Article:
Death totally destroys any sense of perspective in most people. The more famous a death is, the greater the perspective-destruction. Every idiot will become intelligent in death and the vilest degenerate will be sanctified. It’s not their fault, it’s the fault of the everyday idiots who are still living, who want to sound composed and dignified and saintly and even philosophical. The evil that men do lives after them, and the good may or not oft be interred in their bones but what of a lifetime spent in the limelight behind which lies some shrewd deception ? Death doesn’t somehow automatically nullify that.
And so Baba Ramdev, Anna Hazare, the Maran Bros, Kanimozhi, and Karunanidhi can now take the much-needed commercial break: the old pervert is finally dead.
Renowned artist MF Husain, whose paintings made waves and also stirred controversies, passed away in Royal Brompton Hospital on Thursday. He was 95.
May his soul burn in hell. Whatever be his technical expertise and skill at painting and the rest, he was primarily a pervert who created a fake aura around himself and routinely hid under the blanket of freedom of expression he selectively applied to himself. It is for this reason barring all other reasons that this man deserves nary a kind word. Even in death.
I’ve done justice to M F Husain’s “art” on several occasions on this blog so I don’t need to repeat all that now. What should interest us now is his career as a painter/artist. The Times of India report (linked above) gives us his career-sketch thus:
Husain’s initial success as an artist was in the late 1940s. In 1947, he joined the Progressive Artists’ Group, founded by Francis Newton Souza. This was a group of young artists who wished to break with the nationalist traditions established by the Bengal school of art and to encourage an Indian avant-garde, engaged at an international level.
And therein lie the roots of the grossly disproportionate and wholly undeserved acclaim that he received throughout his career. In exactly one word: progressive. The whole hoopla about “young artists who wished to break with the nationalist traditions” only confirms what we always knew about progressives and Husain, specifically. Husain is not alone in the mindless adulation heaped upon him. Take any field: the early birds, the founding fathers and the battle-hardened veterans—the U R Ananthamurthys, Girish Karnads, Vijay Tendulkars and so on—continue to enjoy similar adulation. They did their best to wreck ancient Indian values and the maximum height that today’s Pankaj Mishras and Arundhati Roys can hope to rise won’t cross the knee-level of these Original Sinners.
See how clear things suddenly become when you have this background to examine the now-deceased barefooted profligate?
These Original Sinners laid the foundation for perverting public discourse. They laid the rules as to what constitutes freedom of expression. They defined Progressiveness. They gave us stuff like “the goal of art” and gradually, defined art itself. Look at any field in the Humanities: they’ve held sway for almost four decades. After the “early days,” they began to breed like pigs and bred tirelessly until they pretty much converted all universities, institutions, boards, history and culture departments to huge, smelly sewerages the stink of which endures to this day. And they were fiercely protective of their own. More on that in just a bit.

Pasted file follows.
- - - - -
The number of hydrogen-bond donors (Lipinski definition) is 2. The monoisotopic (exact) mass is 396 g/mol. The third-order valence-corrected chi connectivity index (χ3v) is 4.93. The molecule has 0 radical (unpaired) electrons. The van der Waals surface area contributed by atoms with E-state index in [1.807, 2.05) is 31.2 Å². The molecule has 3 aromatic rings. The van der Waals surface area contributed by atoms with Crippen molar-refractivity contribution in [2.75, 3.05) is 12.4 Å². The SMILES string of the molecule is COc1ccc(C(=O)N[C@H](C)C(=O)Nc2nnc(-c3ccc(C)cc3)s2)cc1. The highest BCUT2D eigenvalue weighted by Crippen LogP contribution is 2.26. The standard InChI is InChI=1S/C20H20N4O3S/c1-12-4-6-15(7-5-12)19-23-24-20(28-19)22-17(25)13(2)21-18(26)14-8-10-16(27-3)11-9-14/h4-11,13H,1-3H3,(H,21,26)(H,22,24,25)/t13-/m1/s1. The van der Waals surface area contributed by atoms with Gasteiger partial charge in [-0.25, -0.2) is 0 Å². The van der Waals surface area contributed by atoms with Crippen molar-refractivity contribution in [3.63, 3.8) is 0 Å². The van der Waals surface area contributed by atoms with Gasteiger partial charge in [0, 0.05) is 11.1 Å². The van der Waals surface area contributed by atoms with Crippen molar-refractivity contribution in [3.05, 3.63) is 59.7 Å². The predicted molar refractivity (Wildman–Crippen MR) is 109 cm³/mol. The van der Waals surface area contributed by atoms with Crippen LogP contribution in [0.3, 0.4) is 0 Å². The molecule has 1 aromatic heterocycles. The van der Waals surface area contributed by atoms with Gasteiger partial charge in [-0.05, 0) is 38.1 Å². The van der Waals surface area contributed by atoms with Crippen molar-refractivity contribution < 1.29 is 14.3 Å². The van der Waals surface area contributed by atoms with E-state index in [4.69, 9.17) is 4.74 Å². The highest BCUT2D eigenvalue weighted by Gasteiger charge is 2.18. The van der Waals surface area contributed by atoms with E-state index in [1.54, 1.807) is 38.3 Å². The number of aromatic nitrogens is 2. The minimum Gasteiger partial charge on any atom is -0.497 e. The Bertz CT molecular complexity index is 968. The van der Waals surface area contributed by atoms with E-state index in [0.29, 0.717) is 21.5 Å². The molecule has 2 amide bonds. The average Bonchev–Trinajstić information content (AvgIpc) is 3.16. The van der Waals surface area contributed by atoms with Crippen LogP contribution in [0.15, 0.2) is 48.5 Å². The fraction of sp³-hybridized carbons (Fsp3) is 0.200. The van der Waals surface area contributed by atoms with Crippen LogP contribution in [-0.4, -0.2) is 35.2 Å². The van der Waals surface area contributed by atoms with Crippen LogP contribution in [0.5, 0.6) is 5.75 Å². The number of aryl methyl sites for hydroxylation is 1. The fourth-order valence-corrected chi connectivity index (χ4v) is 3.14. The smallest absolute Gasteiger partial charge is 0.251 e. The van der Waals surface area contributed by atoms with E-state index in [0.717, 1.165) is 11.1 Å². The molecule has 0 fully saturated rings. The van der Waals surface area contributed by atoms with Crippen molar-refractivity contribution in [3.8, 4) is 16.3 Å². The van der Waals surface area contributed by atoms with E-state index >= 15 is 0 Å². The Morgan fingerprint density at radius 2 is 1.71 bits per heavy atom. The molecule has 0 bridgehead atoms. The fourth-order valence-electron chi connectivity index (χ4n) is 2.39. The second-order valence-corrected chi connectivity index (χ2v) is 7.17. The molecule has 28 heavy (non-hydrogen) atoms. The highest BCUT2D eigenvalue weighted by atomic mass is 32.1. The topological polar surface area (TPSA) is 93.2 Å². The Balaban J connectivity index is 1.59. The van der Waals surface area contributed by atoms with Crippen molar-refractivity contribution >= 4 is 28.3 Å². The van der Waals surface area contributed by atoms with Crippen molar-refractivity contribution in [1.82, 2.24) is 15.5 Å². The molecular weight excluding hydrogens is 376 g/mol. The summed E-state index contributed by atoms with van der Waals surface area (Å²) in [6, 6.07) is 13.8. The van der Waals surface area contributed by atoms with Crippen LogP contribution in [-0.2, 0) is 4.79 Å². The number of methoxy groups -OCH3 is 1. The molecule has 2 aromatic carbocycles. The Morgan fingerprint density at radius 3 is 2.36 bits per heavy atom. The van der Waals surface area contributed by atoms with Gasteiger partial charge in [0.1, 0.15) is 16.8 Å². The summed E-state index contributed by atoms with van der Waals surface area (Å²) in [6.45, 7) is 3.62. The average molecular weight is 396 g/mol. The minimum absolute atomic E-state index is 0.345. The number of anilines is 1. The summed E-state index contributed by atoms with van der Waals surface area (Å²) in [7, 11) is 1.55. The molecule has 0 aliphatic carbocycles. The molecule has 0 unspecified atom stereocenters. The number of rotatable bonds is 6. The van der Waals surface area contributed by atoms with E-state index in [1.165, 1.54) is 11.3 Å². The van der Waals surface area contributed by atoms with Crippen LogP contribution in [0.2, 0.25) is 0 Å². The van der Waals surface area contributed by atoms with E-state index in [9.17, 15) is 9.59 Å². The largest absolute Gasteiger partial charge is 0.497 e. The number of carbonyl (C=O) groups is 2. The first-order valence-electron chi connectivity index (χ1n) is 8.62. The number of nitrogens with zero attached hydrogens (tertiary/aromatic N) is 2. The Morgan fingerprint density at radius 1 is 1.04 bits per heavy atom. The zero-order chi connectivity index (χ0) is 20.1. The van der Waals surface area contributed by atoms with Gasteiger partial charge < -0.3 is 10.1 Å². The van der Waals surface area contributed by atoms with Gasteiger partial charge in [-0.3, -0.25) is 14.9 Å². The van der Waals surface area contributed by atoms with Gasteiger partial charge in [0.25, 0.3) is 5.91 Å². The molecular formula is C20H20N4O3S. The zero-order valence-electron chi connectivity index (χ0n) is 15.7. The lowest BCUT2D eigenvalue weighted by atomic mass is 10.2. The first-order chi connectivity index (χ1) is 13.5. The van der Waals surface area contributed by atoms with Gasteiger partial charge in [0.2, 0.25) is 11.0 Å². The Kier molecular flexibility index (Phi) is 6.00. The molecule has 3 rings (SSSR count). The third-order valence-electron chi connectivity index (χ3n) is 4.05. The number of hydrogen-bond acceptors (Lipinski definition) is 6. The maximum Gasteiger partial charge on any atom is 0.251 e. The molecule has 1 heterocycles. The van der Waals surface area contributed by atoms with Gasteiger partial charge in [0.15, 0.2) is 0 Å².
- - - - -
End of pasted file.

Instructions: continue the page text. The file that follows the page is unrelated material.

Now when we trace Souza’s Elite Art Club, we notice that he attained literary fame by being published by that Communist poet, Stephen Spender. Husain was indeed in the company that mattered. He was also at right time and place: it was just the beginning of politicization of art (and everything) and he was an early bird. You had to be a Communist or a Congress party member. The former had a bloody ideology and the latter had power. I don’t know if Husain was a card-carrying communist party member but he was a Progressive Artist and that Explained Everything. The Theory. The Answer. In any case, associating with Newton Souza proved richly rewarding for the then still-formative pervert. He dabbled in that art-film equivalent of juvenility called avant-garde, which was in essence public masturbation accompanied by a noisy symphony of likeminded wankers who dreamt of social and reform through masturbation. And he got invited to the Big White Art Exhibitions and made his name. And then the money rained in torrents. Husain became unstoppable till merciful death finally took him away today.
The Phenomenon was at work in his case: impress the White Man so you can earn the licence to look down upon your own and spit on them. What’s even better is the said inbreeding gave rise to a class of folks who glowingly reviewed such spit. It doesn’t matter if the reviewer knows nothing about the subject he/she is reviewing. He/she has “earned” the “right” to review because the badge reads Progressive. And so everybody’s grandmother and that ex-Filmfare guy Khalid Mohamed has an opinion on Husain. To be fair, we don’t know Khalid Mohamed’s political leanings, but in that interview, it’s obvious that the Mohamed is asking inoffensive questions lest the iconic pervert’s aged sensibilities be breached.